Save the Children has released a pioneering report on newborn survival over the last decade that shows the world has greatly overlooked a key area for reducing child deaths-newborn care.
The report, "A Decade of Change for Newborn Survival," was published in Health Policy and Planning today. Journalists are invited to attend the report launch, Wednesday 5:30-7:30 at FHI 360, Academy Hall, 1825 Connecticut Ave. NW, Washington, DC.
The world has achieved remarkable progress on reducing child deaths-from 12.4 million in 1990 to 7.6 million in 2010-but that progress isn't reaching newborn babies at the same pace, the report shows. As a result, more than 40 percent of child deaths now occur in the newborn period, or first month of life. However, the new report finds that globally only 0.1 percent of official development assistance for maternal and child health exclusively targets newborns, and only 6 percent mentions newborns at all-despite 3.1 million newborn babies dying each year.
"We must make sure to focus global efforts on when are kids are dying. Shockingly, this is right at the start of their lives when they are newborn babies," said Carolyn Miles, President & CEO of Save the Children. "This week's "Child Survival Call to Action" in Washington presents a tremendous opportunity for world leaders to finish what they started and end preventable child deaths. They must make babies a core focus to achieve that."
Miles added: "Save the Children applauds the U.S., Indian and Ethiopian governments for hosting this high-level forum and the Obama Administration for its commitment to continuing essential and effective U.S. leadership on child survival."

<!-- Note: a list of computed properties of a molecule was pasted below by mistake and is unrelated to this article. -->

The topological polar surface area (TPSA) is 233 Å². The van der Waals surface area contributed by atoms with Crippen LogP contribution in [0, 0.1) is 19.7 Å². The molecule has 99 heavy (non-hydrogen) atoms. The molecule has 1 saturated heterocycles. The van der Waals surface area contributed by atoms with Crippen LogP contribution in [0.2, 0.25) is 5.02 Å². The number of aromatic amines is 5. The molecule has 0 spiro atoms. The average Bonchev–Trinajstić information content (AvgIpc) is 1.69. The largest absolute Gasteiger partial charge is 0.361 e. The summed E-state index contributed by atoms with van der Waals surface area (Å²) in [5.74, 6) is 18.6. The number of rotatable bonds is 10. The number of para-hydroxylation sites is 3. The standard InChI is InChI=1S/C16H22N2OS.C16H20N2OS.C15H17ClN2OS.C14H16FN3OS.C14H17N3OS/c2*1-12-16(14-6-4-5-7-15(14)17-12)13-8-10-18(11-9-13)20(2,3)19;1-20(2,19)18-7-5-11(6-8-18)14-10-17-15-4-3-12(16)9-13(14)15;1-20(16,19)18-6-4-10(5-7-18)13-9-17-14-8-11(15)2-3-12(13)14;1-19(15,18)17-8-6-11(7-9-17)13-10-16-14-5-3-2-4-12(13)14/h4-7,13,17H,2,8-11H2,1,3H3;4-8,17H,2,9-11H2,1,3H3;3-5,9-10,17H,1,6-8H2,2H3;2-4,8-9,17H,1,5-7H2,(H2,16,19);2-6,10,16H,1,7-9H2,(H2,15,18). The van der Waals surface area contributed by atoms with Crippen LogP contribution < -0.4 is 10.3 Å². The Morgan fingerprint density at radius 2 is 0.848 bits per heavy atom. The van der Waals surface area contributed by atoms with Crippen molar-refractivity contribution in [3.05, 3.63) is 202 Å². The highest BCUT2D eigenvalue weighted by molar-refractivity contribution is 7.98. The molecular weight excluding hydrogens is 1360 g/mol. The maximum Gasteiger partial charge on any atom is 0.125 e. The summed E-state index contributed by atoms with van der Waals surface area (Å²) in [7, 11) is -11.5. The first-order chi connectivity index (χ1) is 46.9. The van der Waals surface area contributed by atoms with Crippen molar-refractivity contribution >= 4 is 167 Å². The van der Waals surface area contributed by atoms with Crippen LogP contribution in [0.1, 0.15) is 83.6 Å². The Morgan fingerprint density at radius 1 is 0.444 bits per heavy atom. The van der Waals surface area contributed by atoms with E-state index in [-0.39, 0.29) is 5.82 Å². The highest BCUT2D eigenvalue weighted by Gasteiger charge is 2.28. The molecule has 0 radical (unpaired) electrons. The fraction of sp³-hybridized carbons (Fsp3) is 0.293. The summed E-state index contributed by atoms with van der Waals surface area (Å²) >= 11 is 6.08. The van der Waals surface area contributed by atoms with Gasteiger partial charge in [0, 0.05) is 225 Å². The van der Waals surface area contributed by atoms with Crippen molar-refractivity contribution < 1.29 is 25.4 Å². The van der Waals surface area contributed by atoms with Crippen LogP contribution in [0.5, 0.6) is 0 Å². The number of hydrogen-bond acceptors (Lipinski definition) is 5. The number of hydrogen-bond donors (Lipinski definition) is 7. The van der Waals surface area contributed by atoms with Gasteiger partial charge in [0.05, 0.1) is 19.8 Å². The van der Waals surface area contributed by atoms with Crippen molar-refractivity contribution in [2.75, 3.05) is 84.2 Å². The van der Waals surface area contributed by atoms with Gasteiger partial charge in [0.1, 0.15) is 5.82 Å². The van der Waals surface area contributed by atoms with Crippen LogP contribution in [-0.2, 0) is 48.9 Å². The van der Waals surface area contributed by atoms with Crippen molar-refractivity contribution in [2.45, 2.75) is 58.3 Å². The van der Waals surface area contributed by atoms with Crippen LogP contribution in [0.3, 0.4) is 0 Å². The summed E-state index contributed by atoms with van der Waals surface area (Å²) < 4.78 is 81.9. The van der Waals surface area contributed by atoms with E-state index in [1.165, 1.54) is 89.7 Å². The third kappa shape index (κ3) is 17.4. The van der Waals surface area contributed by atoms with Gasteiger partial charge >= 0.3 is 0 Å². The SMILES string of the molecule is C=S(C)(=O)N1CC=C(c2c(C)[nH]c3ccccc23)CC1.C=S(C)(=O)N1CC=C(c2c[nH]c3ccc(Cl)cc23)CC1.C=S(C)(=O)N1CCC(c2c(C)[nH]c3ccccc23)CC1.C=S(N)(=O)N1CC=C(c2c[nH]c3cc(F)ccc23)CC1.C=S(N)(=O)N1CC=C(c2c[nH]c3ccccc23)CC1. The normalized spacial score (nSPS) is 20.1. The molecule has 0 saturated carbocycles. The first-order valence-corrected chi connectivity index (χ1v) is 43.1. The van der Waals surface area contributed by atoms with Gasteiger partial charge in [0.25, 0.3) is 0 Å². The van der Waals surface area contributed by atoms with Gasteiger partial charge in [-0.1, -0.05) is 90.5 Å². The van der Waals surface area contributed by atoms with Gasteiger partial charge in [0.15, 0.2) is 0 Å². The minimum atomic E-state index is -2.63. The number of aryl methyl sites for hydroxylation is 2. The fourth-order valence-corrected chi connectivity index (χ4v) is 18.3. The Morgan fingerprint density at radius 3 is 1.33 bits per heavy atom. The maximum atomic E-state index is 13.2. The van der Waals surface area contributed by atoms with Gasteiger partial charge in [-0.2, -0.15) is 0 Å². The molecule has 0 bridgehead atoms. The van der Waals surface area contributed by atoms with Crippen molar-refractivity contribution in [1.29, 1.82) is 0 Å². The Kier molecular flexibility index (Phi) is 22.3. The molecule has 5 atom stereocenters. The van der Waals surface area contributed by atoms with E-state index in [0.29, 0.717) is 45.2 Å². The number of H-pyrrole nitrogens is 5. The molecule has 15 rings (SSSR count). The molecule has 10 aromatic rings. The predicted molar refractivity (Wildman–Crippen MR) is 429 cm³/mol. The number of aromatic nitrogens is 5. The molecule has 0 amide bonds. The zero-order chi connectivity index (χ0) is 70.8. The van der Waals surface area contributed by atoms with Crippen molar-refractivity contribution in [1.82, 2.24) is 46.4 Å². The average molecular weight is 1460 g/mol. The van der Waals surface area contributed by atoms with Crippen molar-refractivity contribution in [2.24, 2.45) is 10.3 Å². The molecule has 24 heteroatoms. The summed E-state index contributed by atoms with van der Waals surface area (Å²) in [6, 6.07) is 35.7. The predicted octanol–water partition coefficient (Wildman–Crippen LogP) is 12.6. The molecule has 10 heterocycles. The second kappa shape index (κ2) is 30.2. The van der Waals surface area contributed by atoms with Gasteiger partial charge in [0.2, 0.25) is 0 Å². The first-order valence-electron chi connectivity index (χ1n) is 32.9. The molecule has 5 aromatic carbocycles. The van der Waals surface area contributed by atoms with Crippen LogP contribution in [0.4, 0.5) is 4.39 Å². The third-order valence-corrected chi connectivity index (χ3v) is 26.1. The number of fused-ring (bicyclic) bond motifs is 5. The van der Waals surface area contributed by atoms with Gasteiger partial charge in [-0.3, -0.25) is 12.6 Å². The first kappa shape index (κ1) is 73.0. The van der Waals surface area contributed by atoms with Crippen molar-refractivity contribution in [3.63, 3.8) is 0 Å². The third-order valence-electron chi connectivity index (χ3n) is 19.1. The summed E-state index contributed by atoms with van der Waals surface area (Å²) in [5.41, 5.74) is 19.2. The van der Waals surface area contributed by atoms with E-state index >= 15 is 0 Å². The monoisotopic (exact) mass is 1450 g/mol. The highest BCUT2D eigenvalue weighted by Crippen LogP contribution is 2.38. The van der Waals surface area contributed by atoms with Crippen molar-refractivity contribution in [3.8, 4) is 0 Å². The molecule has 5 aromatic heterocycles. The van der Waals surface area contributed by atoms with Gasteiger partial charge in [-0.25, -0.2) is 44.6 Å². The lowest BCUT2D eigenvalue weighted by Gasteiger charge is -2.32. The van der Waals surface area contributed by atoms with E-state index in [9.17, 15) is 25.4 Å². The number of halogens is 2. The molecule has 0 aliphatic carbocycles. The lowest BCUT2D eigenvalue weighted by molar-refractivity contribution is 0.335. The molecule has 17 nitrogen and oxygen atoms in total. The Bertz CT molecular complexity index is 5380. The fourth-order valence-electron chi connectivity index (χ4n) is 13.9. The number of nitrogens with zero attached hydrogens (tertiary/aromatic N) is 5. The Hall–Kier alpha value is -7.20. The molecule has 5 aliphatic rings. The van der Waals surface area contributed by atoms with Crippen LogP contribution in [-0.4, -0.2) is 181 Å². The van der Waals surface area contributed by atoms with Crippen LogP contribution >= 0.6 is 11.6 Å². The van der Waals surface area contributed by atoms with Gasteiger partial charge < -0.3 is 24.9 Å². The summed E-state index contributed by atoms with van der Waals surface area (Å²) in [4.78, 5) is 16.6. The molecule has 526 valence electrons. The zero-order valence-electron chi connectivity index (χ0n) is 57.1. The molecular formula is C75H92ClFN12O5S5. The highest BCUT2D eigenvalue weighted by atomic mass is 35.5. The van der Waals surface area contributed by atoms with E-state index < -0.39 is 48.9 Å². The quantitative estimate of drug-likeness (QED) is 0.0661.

The June 14-15 forum in Washington comes as Save the Children's major new report, "A Decade of Change for Newborn Survival," is published in the medical journal, Health Policy and Planning. Sixty main authors and 90 contributors collaborated for three years on a first-of-its-kind analysis of newborn health around the world and what is needed to speed up progress on ending newborn deaths. From 2000 to 2010 newborn deaths dropped from 3.7 million to 3.1 million annually.
The report shows political will to reach the poorest families with the most effective interventions for newborn health has had dramatic results in low-income countries such as Bangladesh, Malawi and Nepal. All three are on track to meet the 2015 target of Millennium Development Goal 4 of reducing child deaths by two thirds since 1990, and all have reduced newborn deaths at about double the rate of neighboring countries.
African families have the highest risk of newborn deaths and it would take 150 years at current rates of progress to achieve newborn death rates on par with the United States and Europe.
Other report findings include: